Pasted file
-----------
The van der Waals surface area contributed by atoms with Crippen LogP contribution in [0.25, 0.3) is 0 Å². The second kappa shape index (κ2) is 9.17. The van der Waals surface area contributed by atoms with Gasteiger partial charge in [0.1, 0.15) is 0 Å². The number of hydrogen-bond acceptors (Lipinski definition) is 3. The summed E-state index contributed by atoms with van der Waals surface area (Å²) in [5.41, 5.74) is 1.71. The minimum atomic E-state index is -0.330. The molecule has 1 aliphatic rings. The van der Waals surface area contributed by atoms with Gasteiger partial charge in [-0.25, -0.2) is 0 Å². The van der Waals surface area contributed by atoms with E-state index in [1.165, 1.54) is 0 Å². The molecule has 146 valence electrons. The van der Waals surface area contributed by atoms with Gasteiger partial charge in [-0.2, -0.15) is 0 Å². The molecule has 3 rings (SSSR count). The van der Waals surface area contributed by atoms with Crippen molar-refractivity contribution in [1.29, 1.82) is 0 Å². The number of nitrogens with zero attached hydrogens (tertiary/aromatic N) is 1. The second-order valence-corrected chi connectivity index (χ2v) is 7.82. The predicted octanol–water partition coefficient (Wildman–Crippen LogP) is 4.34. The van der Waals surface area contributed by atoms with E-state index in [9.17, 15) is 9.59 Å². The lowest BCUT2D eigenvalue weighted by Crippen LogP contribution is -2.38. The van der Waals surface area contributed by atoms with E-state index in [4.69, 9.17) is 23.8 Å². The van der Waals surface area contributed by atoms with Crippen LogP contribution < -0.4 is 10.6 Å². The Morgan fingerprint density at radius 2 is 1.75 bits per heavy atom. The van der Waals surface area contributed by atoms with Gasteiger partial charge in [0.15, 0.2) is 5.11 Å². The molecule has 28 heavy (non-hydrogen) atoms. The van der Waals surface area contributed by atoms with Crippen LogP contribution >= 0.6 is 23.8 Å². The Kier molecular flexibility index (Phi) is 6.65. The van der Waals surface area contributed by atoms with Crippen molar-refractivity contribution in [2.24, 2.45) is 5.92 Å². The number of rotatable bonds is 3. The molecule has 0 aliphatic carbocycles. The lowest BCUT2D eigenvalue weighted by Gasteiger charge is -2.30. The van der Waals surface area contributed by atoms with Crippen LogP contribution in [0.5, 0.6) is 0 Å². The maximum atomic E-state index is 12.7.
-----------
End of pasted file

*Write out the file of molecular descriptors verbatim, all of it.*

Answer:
The van der Waals surface area contributed by atoms with Crippen LogP contribution in [0.25, 0.3) is 0 Å². The second kappa shape index (κ2) is 9.17. The van der Waals surface area contributed by atoms with Gasteiger partial charge in [0.1, 0.15) is 0 Å². The number of hydrogen-bond acceptors (Lipinski definition) is 3. The summed E-state index contributed by atoms with van der Waals surface area (Å²) in [5.41, 5.74) is 1.71. The minimum atomic E-state index is -0.330. The molecule has 1 aliphatic rings. The van der Waals surface area contributed by atoms with Gasteiger partial charge in [-0.25, -0.2) is 0 Å². The van der Waals surface area contributed by atoms with E-state index in [1.165, 1.54) is 0 Å². The molecule has 146 valence electrons. The van der Waals surface area contributed by atoms with Gasteiger partial charge in [-0.2, -0.15) is 0 Å². The molecule has 3 rings (SSSR count). The van der Waals surface area contributed by atoms with Crippen molar-refractivity contribution in [1.29, 1.82) is 0 Å². The number of nitrogens with zero attached hydrogens (tertiary/aromatic N) is 1. The second-order valence-corrected chi connectivity index (χ2v) is 7.82. The predicted octanol–water partition coefficient (Wildman–Crippen LogP) is 4.34. The van der Waals surface area contributed by atoms with E-state index in [9.17, 15) is 9.59 Å². The lowest BCUT2D eigenvalue weighted by Crippen LogP contribution is -2.38. The van der Waals surface area contributed by atoms with E-state index in [4.69, 9.17) is 23.8 Å². The van der Waals surface area contributed by atoms with Crippen LogP contribution < -0.4 is 10.6 Å². The Morgan fingerprint density at radius 2 is 1.75 bits per heavy atom. The van der Waals surface area contributed by atoms with Gasteiger partial charge in [0.15, 0.2) is 5.11 Å². The molecule has 28 heavy (non-hydrogen) atoms. The van der Waals surface area contributed by atoms with Crippen LogP contribution >= 0.6 is 23.8 Å². The Kier molecular flexibility index (Phi) is 6.65. The van der Waals surface area contributed by atoms with Crippen molar-refractivity contribution in [2.24, 2.45) is 5.92 Å². The number of rotatable bonds is 3. The molecule has 0 aliphatic carbocycles. The lowest BCUT2D eigenvalue weighted by Gasteiger charge is -2.30. The van der Waals surface area contributed by atoms with Crippen LogP contribution in [0.5, 0.6) is 0 Å². The maximum atomic E-state index is 12.7.